|Bernardo v 444 Rte. 111, LLC|
|2011 NY Slip Op 03010 [83 AD3d 753]|
|April 12, 2011|
|Appellate Division, Second Department|
|Published by New York State Law Reporting Bureau pursuant to Judiciary Law § 431.|
|Maryann Bernardo, Respondent,|
444 Route 111, LLC, Appellant.
Michael Kimmelman P.C. (Pollack, Pollack, Isaac & DeCicco, New York, N.Y. [Brian J.
Isaac and Jillian Rosen], of counsel), for respondent.
Michael Kimmelman P.C. (Pollack, Pollack, Isaac & DeCicco, New York, N.Y. [Brian J. Isaac and Jillian Rosen], of counsel), for respondent.
In an action to recover damages for personal injuries, the defendant appeals from an order of the Supreme Court, Suffolk County (Whelan, J.), dated April 5, 2010, which denied its motion for summary judgment dismissing the complaint.
Ordered that the order is affirmed, with costs.
The plaintiff tripped and fell at her workplace, allegedly after stepping into a depression in the floor that was approximately 1½ inches deep. The plaintiff commenced this action against the owner of the building. The defendant moved for summary judgment dismissing the complaint, and the Supreme Court denied the motion.
"In a trip and fall case, a plaintiff's inability to identify the cause of his or her fall is fatal to his or her cause of action, since, in that instance, the trier of fact would be required to base a finding of proximate cause upon nothing more than speculation" (Louman v Town of Greenburgh, 60 AD3d 915, 916  [internal quotation marks and citations omitted]; see Howe v Flatbush Presbyt. Church, 48 AD3d 419, 420 ; Jackson v Fenton, 38 AD3d 495 ). The defendant, in support of its motion for summary judgment dismissing the complaint, submitted, among other things, the transcript of the plaintiff's deposition testimony. Contrary to the defendant's contention, although the plaintiff was questioned at her deposition about another possible cause of her fall, the plaintiff's testimony did not establish that she did not know what caused her to fall. Rather, her testimony merely raised a triable issue of fact as to whether and to what extent her fall was caused by the depression in the floor (see Boyd v Rome Realty Leasing Ltd. Partnership, 21 AD3d 920 ; Garcia v New York City Tr. Auth., 269 AD2d 142 ).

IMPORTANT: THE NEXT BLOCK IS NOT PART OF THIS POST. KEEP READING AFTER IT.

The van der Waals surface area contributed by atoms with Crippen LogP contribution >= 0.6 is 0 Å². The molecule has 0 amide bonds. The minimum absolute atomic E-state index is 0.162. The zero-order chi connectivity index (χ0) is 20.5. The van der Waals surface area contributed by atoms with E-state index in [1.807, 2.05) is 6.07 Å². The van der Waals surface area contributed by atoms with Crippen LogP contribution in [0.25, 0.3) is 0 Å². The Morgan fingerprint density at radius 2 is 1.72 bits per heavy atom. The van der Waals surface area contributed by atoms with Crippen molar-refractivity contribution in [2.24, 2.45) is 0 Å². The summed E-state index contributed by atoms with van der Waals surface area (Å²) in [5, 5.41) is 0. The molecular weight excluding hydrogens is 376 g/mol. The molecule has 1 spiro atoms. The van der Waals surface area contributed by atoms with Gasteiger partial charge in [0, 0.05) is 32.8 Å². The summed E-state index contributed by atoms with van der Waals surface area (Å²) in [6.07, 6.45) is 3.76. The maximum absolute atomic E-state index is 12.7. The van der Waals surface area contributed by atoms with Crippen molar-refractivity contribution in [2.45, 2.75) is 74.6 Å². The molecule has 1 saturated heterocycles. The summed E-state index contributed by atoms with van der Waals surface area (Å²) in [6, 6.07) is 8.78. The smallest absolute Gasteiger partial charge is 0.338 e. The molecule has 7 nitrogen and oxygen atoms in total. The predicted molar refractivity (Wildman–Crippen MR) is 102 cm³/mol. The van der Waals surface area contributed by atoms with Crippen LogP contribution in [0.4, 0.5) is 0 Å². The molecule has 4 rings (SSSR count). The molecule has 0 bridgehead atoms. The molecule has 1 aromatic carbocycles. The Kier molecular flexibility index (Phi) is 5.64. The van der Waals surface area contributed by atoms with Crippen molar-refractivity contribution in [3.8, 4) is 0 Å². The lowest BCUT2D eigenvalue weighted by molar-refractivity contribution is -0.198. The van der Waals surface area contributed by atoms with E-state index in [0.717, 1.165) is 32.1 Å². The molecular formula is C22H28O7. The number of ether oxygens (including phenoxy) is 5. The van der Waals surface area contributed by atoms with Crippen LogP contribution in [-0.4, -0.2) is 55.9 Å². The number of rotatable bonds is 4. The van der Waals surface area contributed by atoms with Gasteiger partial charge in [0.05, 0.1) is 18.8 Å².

Contrary to the defendant's contention, it did not make a prima facie showing that the depression in the floor, as a matter of law, did not constitute a structural defect, the repair of which was its responsibility under its lease with the plaintiff's employer. [*2]
Finally, the defendant failed to make a prima facie showing that it lacked actual or constructive notice of the allegedly hazardous condition. The evidence it submitted in support of its motion for summary judgment revealed triable issues of fact as to whether the condition could have been readily discovered by the defendant's property managers during their periodic inspections of the premises, or by one of the defendant's principals, who maintained an office and worked every day in the office suite where the accident occurred (see Pryzywalny v New York City Tr. Auth., 69 AD3d 598 ).
Accordingly, the Supreme Court properly denied the defendant's motion for summary judgment dismissing the complaint, without regard to the sufficiency of the plaintiff's opposition papers (see Winegrad v New York Univ. Med. Ctr., 64 NY2d 851, 853 ; Mei Xiao Guo v Quong Big Realty Corp., 81 AD3d 610 ). Prudenti, P.J., Dillon, Balkin and Sgroi, JJ., concur.